Ethics adviser suggests Boris Johnson may have broken Ministerial Code

Lord Geidt also questions whether British PM was willing to 'take responsibility for his own conduct'

Britain's Prime Minister Boris Johnson after the publication of the Sue Gray report Into the 'partygate' scandal, on May 25. Reuters
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Lord Christopher Geidt, the British prime minister’s independent ethics adviser, has suggested that Boris Johnson's partygate fine may have breached the Ministerial Code.

Mr Geidt said there was a “legitimate question” as to whether the case of the fixed penalty notice might have constituted a breach of the code.

Mr Johnson attended a birthday party thrown in his honour in the Cabinet Room in June 2020 at a time when indoor socialising was banned. He received the fine from police.

Mr Geidt also questioned the prime minister's willingness to “take responsibility for his own conduct” in relation to the ministerial rules.

He gave a withering assessment of exchanges with Downing Street officials.

Mr Geidt advised them that Mr Johnson should be “ready to offer public comment” on his obligations under the code, but that this had “not been heeded”.

Mr Johnson responded in writing to Mr Geidt by claiming the fine “did not breach” the Ministerial Code as there was “no intent to break the law”.

He said there had been “past precedents of ministers who have unwittingly breached regulations where there was no intent to break the law”.

Labour deputy leader Angela Rayner said of the exchanges: “The prime minister’s second ethics adviser has now threatened to quit, in the latest sign of the rampant sleaze engulfing Downing Street.”

Mr Geidt, in his preface to his latest annual report, warned that it may be “especially difficult to inspire that trust” in the rules for ministers “if any prime minister, whose code it is, declines to refer to it”.

“In the case of the fixed penalty notice recently issued to and paid by the prime minister, a legitimate question has arisen as to whether those facts alone might have constituted a breach of the overarching duty within the Ministerial Code of complying with the law," he said.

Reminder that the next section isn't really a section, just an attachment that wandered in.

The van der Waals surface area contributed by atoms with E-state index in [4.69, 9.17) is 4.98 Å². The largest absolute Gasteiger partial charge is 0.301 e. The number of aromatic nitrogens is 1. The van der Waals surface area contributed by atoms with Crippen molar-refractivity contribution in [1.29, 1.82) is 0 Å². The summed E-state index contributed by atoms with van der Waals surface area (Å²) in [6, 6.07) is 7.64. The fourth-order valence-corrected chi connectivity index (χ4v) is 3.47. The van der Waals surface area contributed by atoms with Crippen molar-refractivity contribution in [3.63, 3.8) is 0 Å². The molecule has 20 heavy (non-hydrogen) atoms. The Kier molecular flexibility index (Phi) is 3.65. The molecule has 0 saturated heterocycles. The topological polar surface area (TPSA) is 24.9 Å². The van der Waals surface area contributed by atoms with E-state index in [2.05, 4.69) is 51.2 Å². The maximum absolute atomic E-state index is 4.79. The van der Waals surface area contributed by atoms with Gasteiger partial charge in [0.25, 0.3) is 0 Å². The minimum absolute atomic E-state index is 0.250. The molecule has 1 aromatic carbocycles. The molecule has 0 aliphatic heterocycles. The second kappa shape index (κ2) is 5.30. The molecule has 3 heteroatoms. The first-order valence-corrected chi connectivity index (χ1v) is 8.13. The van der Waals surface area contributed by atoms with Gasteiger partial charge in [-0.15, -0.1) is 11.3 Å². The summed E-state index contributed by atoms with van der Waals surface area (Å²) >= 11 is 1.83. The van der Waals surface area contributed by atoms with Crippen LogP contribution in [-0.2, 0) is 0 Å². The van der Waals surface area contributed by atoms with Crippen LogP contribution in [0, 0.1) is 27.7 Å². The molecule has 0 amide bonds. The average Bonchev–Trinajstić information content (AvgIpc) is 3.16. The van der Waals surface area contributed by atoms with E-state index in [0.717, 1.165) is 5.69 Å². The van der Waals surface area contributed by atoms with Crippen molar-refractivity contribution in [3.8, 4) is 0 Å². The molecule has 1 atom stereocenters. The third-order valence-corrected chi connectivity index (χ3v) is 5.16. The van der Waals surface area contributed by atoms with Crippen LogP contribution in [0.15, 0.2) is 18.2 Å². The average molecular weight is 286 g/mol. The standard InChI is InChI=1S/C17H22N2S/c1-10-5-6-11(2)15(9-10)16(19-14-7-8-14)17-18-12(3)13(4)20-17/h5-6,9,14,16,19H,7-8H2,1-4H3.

“It may be that the prime minister considers that no such breach of his Ministerial Code has occurred. In that case, I believe a prime minister should respond accordingly, setting out his case in public.

"This matters to the integrity of the independent adviser who otherwise might until recently have had to seek a prime minister’s consent to make inquiries into a prime minister’s conduct.

“In the present circumstances, I have attempted to avoid the independent adviser offering advice to a prime minister about a prime minister’s obligations under his own Ministerial Code.

“If a prime minister’s judgment is that there is nothing to investigate or no case to answer, he would be bound to reject any such advice, thus forcing the resignation of the independent adviser.

“Such a circular process could only risk placing the Ministerial Code in a place of ridicule.”

Mr Geidt said he had repeatedly advised the prime minister's officials that Mr Johnson should be “ready to offer public comment” on his obligations under the code, even if he judged himself not to be in breach.

“Its purpose has simply been to ensure that the prime minister should publicly be seen to take responsibility for his own conduct under his own Ministerial Code," he said.

“That advice has not been heeded and, in relation to the allegations about unlawful gatherings in Downing Street, the prime minister has made not a single public reference to the Ministerial Code.”

Mr Johnson, in a letter of reply released on Tuesday evening, said he had taken “full responsibility for everything that took place on my watch” in light of lockdown-breaking gatherings in Downing Street, and pointed to his House of Commons apology.

He repeated that there was “no intent to break the regulations”, adding: “I did not consider that the circumstances in which I received a fixed penalty notice were contrary to the regulations.

“I have accepted the outcome and paid it in compliance with legal requirements. Paying a fixed penalty notice is not a criminal conviction.

“In relation to the fixed penalty notice for my attendance in the Cabinet Room on June 19, 2020, I believe that, taking account of all the circumstances, I did not breach the code.

“In coming to that conclusion, (a) I have duly considered past precedents of ministers who have unwittingly breached regulations where there was no intent to break the law; (b) I have been fully accountable to Parliament and the British people and rightly apologised for the mistake; (c) I have corrected the parliamentary record in relation to past statements; and (d) I have followed the principles of leadership and accountability in doing so.

“In my view, the same principles apply to the fixed penalty notice paid by the Chancellor of the Exchequer.”

Mr Johnson was last week accused of watering down the code after the government said it was being updated – making it clear that ministers will not necessarily have to resign for more minor breaches.

Instead, the prime minister will have the option of imposing a lesser sanction such as “some form of public apology, remedial action or removal of ministerial salary for a period”.

Updated: May 31, 2022, 11:45 PM